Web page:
Immune Attitude with Lee Cotton

The Stuart-based nutritionist offers expert advice on eating right to optimize your health and shares a couple of simple recipes

Photo courtesy of Lee Cotton
Photo courtesy of Lee Cotton

What role does food play in maintaining a strong immune system? 

Lee Cotton: Nutrition is protective, reparative, and restorative for the body. Consuming a variety of nutrient-dense foods and adequate energy is beneficial for immune health. Inadequate intake can stress the body and make it more susceptible to illness. 

What are some of the “hero” nutrients? 

Macronutrients are fats, carbohydrates, and protein. Fats aid the body in the absorption of fat-soluble vitamins such as D, E, A, and K. Carbs are the main source of energy in the body. Protein is essential for repair and recovery, as well as for growth and development. Micronutrients are all of the vitamins and minerals, which play a role in many aspects of health. 

Which nutrients do you recommend?

Some foods that research indicates are beneficial to immune health include foods that contain vitamin D, zinc, and vitamin C. Some excellent sources of vitamin D include wild-caught fish, mushrooms, and eggs. Vitamin C foods include citrus, red peppers, and berries. Zinc-rich foods include pumpkin seeds, legumes, and even dark chocolate. 

What about probiotics?

Probiotic and prebiotic foods not only enhance gut health, but they also strengthen the immune system. Probiotic foods include yogurts, kimchi, and other fermented foods; prebiotic foods include asparagus, garlic, and beans. 

Can you suggest a few habits people should incorporate into their lifestyle? 

Make sure a portion of each plate or bowl includes a colorful ingredient—many of the colorful fruits and vegetables contain antioxidants and phytochemicals that can protect against harmful free radicals. Explore farmer’s markets and try a new ingredient each week. Most of all, focus on honoring your body and harvesting a positive relationship with nutrition.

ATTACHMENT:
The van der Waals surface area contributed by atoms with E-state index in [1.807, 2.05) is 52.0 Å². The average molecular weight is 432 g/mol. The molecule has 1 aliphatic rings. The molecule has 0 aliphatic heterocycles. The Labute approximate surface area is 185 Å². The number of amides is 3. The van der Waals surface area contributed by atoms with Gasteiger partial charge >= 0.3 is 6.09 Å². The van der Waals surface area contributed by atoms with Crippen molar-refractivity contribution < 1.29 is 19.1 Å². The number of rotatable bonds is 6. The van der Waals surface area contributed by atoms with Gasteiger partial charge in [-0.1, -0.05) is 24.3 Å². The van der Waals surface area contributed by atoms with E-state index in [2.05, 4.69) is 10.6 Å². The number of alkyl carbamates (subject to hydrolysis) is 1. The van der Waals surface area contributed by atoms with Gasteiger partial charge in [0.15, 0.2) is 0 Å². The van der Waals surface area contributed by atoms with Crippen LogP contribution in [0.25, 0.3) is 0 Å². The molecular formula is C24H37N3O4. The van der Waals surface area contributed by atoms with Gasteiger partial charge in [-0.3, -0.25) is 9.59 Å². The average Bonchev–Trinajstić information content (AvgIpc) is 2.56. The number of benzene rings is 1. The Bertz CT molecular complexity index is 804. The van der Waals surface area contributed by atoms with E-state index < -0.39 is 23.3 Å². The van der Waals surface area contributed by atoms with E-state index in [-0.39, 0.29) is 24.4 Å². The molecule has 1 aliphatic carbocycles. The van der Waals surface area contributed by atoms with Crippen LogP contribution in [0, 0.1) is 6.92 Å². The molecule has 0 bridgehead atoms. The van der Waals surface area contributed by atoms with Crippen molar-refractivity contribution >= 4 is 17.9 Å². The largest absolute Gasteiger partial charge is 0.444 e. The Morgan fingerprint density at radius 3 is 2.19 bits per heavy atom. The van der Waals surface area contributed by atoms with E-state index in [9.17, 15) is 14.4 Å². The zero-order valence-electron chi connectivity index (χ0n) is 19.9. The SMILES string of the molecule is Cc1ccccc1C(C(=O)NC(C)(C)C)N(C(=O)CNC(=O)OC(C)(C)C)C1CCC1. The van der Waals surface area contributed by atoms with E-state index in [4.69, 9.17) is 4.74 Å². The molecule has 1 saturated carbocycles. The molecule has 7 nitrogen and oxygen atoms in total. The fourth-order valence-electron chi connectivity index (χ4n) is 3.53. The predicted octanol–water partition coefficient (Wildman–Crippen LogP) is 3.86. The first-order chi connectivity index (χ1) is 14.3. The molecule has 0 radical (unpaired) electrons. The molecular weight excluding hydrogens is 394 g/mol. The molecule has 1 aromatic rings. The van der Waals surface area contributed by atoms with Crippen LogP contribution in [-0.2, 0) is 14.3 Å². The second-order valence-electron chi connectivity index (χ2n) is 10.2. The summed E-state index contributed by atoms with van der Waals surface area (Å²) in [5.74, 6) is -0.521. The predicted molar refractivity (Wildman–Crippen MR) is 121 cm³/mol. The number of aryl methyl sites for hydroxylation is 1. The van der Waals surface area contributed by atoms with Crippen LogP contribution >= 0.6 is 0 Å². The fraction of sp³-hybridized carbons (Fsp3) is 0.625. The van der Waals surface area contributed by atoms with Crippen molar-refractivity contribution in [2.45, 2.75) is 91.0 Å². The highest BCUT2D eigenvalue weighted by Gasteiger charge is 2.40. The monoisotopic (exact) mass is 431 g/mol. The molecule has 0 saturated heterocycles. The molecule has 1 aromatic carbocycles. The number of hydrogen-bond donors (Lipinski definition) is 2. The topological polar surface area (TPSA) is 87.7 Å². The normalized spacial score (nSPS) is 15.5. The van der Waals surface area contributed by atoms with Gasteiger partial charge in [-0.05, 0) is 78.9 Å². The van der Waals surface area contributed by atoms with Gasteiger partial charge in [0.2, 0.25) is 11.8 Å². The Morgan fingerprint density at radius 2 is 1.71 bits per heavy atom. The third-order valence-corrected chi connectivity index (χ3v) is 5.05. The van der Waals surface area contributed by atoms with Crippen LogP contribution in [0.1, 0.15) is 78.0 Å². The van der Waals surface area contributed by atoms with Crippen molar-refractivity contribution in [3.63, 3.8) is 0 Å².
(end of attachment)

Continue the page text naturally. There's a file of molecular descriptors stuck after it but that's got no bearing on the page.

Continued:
Fresh raw salmon fillet

Rainbow Salmon Bowl

[serves four] 


1 sweet potato, diced into 1-inch cubes

1 diced red bell pepper

1 cup sliced mushrooms 

1 cup diced red onion

3 leeks, chopped

2 garlic cloves, peeled and halved 

Red pepper flakes (to taste)

1 tbsp. extra virgin olive oil

1/2 cup uncooked quinoa 

1 cup water

 cup mint leaves

2 cups arugula

 cup crumbled feta cheese

1 lemon (juiced)

4 10 oz. oven-baked salmon filets (optional)


If you are using salmon, cook your filets ahead of time in the oven seasoned with oil, pepper, and lemon juice. Preheat oven to 415 degrees Fahrenheit. Combine sweet potato, red bell pepper, mushrooms, red onion, leeks, and garlic cloves in a large mixing bowl. Toss well with red pepper flakes and olive oil. Place veggies on a foil-lined baking sheet and cook for about 30 minutes or until golden.

In the meantime, add quinoa and water to a small saucepan and bring to a boil over medium-high heat. Cover pot and reduce heat; let simmer for 12 minutes. Remove from heat and fluff with a fork. When your veggies are finished roasting, put them in a large mixing bowl. Add quinoa, mint, arugula, and feta. Sprinkle with lemon juice. Serve alone or with oven-baked salmon filets on the side. 

Strawberry isolated. Two and a half strawberries isolated on white background with clipping pathSimple Smoothie

[serves one] 


1 cup strawberries

1 tbsp. flax seed

2 cups spinach

1 cup ice 

1/2 cup plain Greek yogurt (or yogurt of choice)


Place all ingredients in a high-powered blender and enjoy!

Facebook Comments